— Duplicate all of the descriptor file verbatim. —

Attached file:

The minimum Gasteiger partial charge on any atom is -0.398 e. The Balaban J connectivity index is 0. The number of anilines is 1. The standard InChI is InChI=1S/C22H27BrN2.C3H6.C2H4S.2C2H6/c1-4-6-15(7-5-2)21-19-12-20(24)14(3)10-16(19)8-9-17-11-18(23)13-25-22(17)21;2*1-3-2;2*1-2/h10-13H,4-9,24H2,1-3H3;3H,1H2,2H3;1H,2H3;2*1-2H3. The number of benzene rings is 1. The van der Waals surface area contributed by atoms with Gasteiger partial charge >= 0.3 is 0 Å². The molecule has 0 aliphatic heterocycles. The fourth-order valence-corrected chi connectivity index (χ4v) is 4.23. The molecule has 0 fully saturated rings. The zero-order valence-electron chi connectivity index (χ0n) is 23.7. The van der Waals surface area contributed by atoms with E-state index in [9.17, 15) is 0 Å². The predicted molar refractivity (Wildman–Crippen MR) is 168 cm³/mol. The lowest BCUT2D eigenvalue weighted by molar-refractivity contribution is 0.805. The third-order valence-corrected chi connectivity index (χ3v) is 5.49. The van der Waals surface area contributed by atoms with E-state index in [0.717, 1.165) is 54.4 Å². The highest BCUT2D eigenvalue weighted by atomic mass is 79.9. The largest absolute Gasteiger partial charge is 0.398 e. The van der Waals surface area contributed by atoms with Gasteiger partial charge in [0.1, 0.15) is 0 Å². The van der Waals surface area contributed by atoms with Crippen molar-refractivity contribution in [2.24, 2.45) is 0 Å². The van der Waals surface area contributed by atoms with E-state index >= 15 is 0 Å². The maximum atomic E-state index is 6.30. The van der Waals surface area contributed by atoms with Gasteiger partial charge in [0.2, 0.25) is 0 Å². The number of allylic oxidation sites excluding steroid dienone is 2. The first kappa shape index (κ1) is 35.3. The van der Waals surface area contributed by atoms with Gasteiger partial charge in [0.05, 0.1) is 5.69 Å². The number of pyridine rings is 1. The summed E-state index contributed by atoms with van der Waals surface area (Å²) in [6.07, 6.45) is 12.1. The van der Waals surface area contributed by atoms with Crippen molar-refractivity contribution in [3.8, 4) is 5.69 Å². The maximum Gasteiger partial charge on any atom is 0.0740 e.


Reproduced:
The minimum Gasteiger partial charge on any atom is -0.398 e. The Balaban J connectivity index is 0. The number of anilines is 1. The standard InChI is InChI=1S/C22H27BrN2.C3H6.C2H4S.2C2H6/c1-4-6-15(7-5-2)21-19-12-20(24)14(3)10-16(19)8-9-17-11-18(23)13-25-22(17)21;2*1-3-2;2*1-2/h10-13H,4-9,24H2,1-3H3;3H,1H2,2H3;1H,2H3;2*1-2H3. The number of benzene rings is 1. The van der Waals surface area contributed by atoms with Gasteiger partial charge >= 0.3 is 0 Å². The molecule has 0 aliphatic heterocycles. The fourth-order valence-corrected chi connectivity index (χ4v) is 4.23. The molecule has 0 fully saturated rings. The zero-order valence-electron chi connectivity index (χ0n) is 23.7. The van der Waals surface area contributed by atoms with E-state index in [9.17, 15) is 0 Å². The predicted molar refractivity (Wildman–Crippen MR) is 168 cm³/mol. The lowest BCUT2D eigenvalue weighted by molar-refractivity contribution is 0.805. The third-order valence-corrected chi connectivity index (χ3v) is 5.49. The van der Waals surface area contributed by atoms with E-state index in [0.717, 1.165) is 54.4 Å². The highest BCUT2D eigenvalue weighted by atomic mass is 79.9. The largest absolute Gasteiger partial charge is 0.398 e. The van der Waals surface area contributed by atoms with Gasteiger partial charge in [0.1, 0.15) is 0 Å². The van der Waals surface area contributed by atoms with Crippen molar-refractivity contribution in [2.24, 2.45) is 0 Å². The van der Waals surface area contributed by atoms with E-state index >= 15 is 0 Å². The maximum atomic E-state index is 6.30. The van der Waals surface area contributed by atoms with Gasteiger partial charge in [0.2, 0.25) is 0 Å². The number of allylic oxidation sites excluding steroid dienone is 2. The first kappa shape index (κ1) is 35.3. The van der Waals surface area contributed by atoms with Gasteiger partial charge in [0.05, 0.1) is 5.69 Å². The number of pyridine rings is 1. The summed E-state index contributed by atoms with van der Waals surface area (Å²) in [6.07, 6.45) is 12.1. The van der Waals surface area contributed by atoms with Crippen molar-refractivity contribution in [3.8, 4) is 5.69 Å². The maximum Gasteiger partial charge on any atom is 0.0740 e.